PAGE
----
After gobbling up Tibet, when China actually attacked India in October 1962, Nehru wrote two desperate letters to Kennedy, both on November 19th. The first begins with an unconditional acknowledgement of American help in India’s hour of crisis: ‘We are extremely grateful to you and the Government and people of the United States of America for the practical support given to us. We particularly appreciate the speed with which the urgently needed small arms and ammunition were rushed to India’. At last, Nehru is also compelled to call out the big, neighbourly bully, China, whom he had so supported in the past: ‘We are facing a grim situation in our struggle for survival and in defending all that India stands for against an unscrupulous and powerful aggressor.’ He begs Kennedy for ‘air transport and jet fighters’ to save India.
The second letter is even more distressed, if not abject: ‘Within a few hours of despatching my earlier message of today, the situation in the N.E.F.A. Command has deteriorated still further. Bomdila has fallen and the retreating forces from Sela have been trapped between the Sala Ridge and Bomdila. A serious threat has developed to our Digboi oil fields in Assam. With the advance of the Chinese in massive strength, the entire Brahmaputra Valley is seriously threatened and unless something is done immediately to stem the tide the whole of Assam, Tripura, Manipur and Nagaland would also pass into Chinese hands.’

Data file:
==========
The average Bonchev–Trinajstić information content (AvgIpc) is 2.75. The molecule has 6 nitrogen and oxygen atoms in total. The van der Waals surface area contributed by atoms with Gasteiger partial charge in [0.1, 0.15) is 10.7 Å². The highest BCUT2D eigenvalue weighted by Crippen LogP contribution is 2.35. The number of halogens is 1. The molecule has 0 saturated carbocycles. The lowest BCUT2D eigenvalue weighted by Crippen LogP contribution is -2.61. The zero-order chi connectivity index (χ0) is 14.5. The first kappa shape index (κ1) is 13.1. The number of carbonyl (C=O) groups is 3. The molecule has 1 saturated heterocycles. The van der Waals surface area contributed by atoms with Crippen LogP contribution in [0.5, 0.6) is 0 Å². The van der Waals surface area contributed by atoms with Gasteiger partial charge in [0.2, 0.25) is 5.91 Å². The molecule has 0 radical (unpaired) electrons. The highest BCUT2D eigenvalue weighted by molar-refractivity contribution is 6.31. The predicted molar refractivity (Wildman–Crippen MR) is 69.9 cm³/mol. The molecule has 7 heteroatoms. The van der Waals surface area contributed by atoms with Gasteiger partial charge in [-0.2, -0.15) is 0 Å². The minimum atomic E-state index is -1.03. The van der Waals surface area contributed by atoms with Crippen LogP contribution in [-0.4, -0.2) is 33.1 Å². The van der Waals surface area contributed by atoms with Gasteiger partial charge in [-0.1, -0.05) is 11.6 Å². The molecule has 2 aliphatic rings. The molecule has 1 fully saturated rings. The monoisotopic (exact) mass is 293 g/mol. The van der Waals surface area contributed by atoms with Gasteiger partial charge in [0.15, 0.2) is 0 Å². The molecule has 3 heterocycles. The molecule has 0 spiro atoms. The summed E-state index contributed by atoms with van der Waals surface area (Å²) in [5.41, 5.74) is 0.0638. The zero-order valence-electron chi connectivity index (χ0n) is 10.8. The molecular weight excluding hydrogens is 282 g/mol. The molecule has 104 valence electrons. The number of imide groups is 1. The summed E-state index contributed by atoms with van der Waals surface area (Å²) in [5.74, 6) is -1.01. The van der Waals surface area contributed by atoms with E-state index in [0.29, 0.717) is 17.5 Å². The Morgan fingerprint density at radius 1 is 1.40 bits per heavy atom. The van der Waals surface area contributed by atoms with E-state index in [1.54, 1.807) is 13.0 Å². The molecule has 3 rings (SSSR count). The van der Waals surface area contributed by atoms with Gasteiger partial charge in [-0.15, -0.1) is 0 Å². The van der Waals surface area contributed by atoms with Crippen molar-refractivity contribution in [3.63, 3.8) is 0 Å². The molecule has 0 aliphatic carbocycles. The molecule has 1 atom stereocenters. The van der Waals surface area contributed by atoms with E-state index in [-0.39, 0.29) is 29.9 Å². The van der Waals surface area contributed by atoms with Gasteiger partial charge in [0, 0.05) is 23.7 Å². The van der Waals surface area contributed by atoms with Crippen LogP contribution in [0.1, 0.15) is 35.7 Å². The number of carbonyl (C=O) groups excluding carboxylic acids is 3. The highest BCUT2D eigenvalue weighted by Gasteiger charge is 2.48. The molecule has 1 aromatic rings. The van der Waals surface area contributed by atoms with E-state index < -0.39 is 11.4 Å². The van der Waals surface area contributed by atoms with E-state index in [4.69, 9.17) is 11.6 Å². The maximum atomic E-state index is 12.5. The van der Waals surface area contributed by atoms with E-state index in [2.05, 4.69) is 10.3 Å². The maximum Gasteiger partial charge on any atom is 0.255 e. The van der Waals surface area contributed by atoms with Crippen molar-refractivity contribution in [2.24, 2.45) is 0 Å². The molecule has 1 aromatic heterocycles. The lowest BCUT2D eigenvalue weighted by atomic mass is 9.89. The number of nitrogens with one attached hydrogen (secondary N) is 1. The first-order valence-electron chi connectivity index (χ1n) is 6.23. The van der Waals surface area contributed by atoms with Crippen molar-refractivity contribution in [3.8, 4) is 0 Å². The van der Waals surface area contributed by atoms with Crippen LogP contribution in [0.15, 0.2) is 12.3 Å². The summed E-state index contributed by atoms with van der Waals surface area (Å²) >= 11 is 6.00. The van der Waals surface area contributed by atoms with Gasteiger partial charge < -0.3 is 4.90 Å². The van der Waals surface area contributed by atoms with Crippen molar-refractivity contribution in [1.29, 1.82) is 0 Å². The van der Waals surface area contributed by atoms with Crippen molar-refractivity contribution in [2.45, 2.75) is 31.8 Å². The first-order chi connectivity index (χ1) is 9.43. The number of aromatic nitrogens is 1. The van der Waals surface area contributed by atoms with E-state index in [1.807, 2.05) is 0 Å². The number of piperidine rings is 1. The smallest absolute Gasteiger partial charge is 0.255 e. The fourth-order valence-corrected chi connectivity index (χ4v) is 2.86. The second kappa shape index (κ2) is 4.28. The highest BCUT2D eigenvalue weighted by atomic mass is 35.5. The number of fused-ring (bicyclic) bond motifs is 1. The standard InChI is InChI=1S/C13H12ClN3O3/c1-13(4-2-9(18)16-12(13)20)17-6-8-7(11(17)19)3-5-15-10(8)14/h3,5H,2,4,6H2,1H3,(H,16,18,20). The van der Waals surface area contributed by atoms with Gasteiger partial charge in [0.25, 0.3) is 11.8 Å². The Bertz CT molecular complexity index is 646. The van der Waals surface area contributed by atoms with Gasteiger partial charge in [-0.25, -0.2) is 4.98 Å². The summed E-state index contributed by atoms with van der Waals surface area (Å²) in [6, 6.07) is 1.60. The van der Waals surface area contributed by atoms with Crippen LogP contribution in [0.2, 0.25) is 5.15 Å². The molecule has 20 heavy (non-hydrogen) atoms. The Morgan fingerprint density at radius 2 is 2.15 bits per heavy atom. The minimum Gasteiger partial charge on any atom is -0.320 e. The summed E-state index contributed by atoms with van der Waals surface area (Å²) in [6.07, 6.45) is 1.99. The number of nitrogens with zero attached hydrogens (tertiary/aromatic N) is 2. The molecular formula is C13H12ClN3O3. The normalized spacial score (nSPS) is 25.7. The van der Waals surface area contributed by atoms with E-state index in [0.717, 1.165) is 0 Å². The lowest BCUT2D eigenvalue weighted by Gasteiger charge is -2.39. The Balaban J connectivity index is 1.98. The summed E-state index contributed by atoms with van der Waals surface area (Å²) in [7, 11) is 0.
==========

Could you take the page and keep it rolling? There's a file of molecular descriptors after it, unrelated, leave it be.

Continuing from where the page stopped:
These letters, now in the public domain, are a confession not only of Nehru’s Himalayan blunders vis-à-vis China but India’s sheer folly when it came to our American policy. Had India been a nuclear power before China, would the latter have dared to attack us in 1962?
The Modi years should be a time of golden opportunity to repair the past wrongs in the Indo-US relationship, as well as to take it to greater heights. Luckily, the old Cold War has ended and the new one has not yet begun. Our friendship with the US does not have to come at the cost of our ties with either Russia, or for that matter, China.